Specifically, some of the potential repercussions may come in the form of Age-related Macular Degeneration, Computer Vision Syndrome (causing blurred vision, headaches and fatigue, although more prevalent among adults), and the less severe Digital Eye Strain.
Some of the more eyecatching headlines to broach the issue of increased digital exposure among younger generations have included internet security company AVG’s findings earlier this year which indicated that more children aged 3 to 5 who took part in their study knew how to navigate a digital device (69 per cent) than tie their shoelaces (8 per cent), or who to call in an emergency (35 per cent).
More worryingly, a Telegraph article from last year disclosed survey results that revealed how some children were accidentally accessing extremely explicit material such as violent pornography and scenes of self-harming, and even pretended to be older than they actually were to gain access to certain sites on the internet.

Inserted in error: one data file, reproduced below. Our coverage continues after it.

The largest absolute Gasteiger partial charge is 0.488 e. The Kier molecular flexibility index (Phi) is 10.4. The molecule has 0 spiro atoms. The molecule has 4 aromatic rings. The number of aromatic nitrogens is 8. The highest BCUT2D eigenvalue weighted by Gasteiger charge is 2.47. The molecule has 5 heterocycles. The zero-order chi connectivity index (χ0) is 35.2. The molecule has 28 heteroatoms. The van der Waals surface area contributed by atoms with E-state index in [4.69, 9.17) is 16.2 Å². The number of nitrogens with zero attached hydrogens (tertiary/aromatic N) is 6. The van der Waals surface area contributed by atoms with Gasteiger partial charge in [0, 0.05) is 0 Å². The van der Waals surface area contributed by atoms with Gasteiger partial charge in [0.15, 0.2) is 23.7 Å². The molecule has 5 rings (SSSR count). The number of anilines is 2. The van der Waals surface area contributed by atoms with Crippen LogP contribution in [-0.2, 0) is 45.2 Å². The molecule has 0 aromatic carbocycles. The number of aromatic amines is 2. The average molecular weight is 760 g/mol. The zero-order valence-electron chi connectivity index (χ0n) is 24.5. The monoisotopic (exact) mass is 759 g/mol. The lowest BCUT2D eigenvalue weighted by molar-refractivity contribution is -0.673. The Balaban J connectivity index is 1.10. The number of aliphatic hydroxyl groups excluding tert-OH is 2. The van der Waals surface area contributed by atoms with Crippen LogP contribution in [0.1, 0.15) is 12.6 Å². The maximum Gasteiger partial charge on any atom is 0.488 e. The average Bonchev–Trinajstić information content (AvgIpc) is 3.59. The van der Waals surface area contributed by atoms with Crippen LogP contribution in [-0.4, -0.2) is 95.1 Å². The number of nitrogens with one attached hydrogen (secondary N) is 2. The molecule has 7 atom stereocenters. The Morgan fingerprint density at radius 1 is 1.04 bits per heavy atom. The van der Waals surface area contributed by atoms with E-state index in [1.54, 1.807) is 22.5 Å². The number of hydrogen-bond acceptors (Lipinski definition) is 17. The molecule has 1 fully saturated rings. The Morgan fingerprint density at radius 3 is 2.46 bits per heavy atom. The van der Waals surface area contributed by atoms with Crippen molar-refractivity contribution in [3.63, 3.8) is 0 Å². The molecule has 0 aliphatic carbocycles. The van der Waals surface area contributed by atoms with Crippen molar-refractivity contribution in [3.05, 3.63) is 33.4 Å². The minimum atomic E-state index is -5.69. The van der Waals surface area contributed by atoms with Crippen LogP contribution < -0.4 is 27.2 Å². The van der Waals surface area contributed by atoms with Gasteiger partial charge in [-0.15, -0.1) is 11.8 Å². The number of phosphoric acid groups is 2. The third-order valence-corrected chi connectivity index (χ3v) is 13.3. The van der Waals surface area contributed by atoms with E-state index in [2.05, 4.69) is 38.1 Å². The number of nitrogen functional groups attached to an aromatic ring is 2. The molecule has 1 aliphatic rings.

Interestingly, and in spite of these shocking revelations, 82 per cent of parents involved in the same study identified their children as having “great computer skills” which would lend favourably to future job prospects.
It’s a point which throws up a bit of a conundrum for those intent on maligning the changing habits of modern childhood, particularly when you consider that of the 2 to 4 year olds reported as spending over five hours a day on iPads and Android phones, the vast majority were spending their time using additional learning utilities provided through apps and software programmes.
While children aged 5-10 typically spent most of their time gaming, parents of 11-13 year-olds once again challenged conventional perceptions on unhealthy computer-related activity when revealing that their son or daughter spent most of their 7.8 digitally-dedicated hours per day on schooling and homework.
From this we can draw the conclusion that such a rapidly shifting paradigm can’t simply be characterised by a set of preconceptions and stereotypes relating to the allegedly modern phenomenon of the idle, housebound child.